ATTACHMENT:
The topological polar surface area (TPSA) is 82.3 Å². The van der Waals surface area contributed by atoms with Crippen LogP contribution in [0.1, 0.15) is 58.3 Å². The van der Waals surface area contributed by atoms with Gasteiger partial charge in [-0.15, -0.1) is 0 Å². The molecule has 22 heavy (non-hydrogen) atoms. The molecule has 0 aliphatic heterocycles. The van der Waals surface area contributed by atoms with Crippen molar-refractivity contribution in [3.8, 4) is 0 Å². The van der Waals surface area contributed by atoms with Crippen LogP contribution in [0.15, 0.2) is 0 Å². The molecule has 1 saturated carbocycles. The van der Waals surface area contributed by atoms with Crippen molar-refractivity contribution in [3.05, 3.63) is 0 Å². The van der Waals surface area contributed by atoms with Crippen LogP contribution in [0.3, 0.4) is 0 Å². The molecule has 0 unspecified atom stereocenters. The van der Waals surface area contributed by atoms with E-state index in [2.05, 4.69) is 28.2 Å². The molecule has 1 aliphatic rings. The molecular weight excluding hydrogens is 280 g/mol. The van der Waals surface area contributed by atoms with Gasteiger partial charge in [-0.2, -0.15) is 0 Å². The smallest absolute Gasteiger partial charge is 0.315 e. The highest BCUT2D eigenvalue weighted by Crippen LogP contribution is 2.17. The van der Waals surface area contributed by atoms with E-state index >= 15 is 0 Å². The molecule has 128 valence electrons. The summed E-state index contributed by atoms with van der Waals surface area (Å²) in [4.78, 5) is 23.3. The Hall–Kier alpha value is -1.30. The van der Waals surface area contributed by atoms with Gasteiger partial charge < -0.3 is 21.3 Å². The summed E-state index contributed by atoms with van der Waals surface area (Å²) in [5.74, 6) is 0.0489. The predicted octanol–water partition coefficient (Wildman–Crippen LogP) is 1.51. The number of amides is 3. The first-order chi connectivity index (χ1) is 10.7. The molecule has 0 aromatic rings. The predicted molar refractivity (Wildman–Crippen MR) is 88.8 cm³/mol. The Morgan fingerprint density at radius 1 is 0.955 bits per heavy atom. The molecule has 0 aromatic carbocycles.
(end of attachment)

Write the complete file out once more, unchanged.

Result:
The topological polar surface area (TPSA) is 82.3 Å². The van der Waals surface area contributed by atoms with Crippen LogP contribution in [0.1, 0.15) is 58.3 Å². The van der Waals surface area contributed by atoms with Gasteiger partial charge in [-0.15, -0.1) is 0 Å². The molecule has 22 heavy (non-hydrogen) atoms. The molecule has 0 aliphatic heterocycles. The van der Waals surface area contributed by atoms with Crippen molar-refractivity contribution in [3.8, 4) is 0 Å². The van der Waals surface area contributed by atoms with Crippen LogP contribution in [0.15, 0.2) is 0 Å². The molecule has 1 saturated carbocycles. The van der Waals surface area contributed by atoms with Crippen molar-refractivity contribution in [3.05, 3.63) is 0 Å². The van der Waals surface area contributed by atoms with Crippen LogP contribution in [0.3, 0.4) is 0 Å². The molecule has 0 unspecified atom stereocenters. The van der Waals surface area contributed by atoms with E-state index in [2.05, 4.69) is 28.2 Å². The molecule has 1 aliphatic rings. The molecular weight excluding hydrogens is 280 g/mol. The van der Waals surface area contributed by atoms with Gasteiger partial charge in [-0.2, -0.15) is 0 Å². The smallest absolute Gasteiger partial charge is 0.315 e. The highest BCUT2D eigenvalue weighted by Crippen LogP contribution is 2.17. The van der Waals surface area contributed by atoms with E-state index >= 15 is 0 Å². The molecule has 128 valence electrons. The summed E-state index contributed by atoms with van der Waals surface area (Å²) in [4.78, 5) is 23.3. The Hall–Kier alpha value is -1.30. The van der Waals surface area contributed by atoms with Gasteiger partial charge < -0.3 is 21.3 Å². The summed E-state index contributed by atoms with van der Waals surface area (Å²) in [5.74, 6) is 0.0489. The predicted octanol–water partition coefficient (Wildman–Crippen LogP) is 1.51. The number of amides is 3. The first-order chi connectivity index (χ1) is 10.7. The molecule has 0 aromatic rings. The predicted molar refractivity (Wildman–Crippen MR) is 88.8 cm³/mol. The Morgan fingerprint density at radius 1 is 0.955 bits per heavy atom. The molecule has 0 aromatic carbocycles.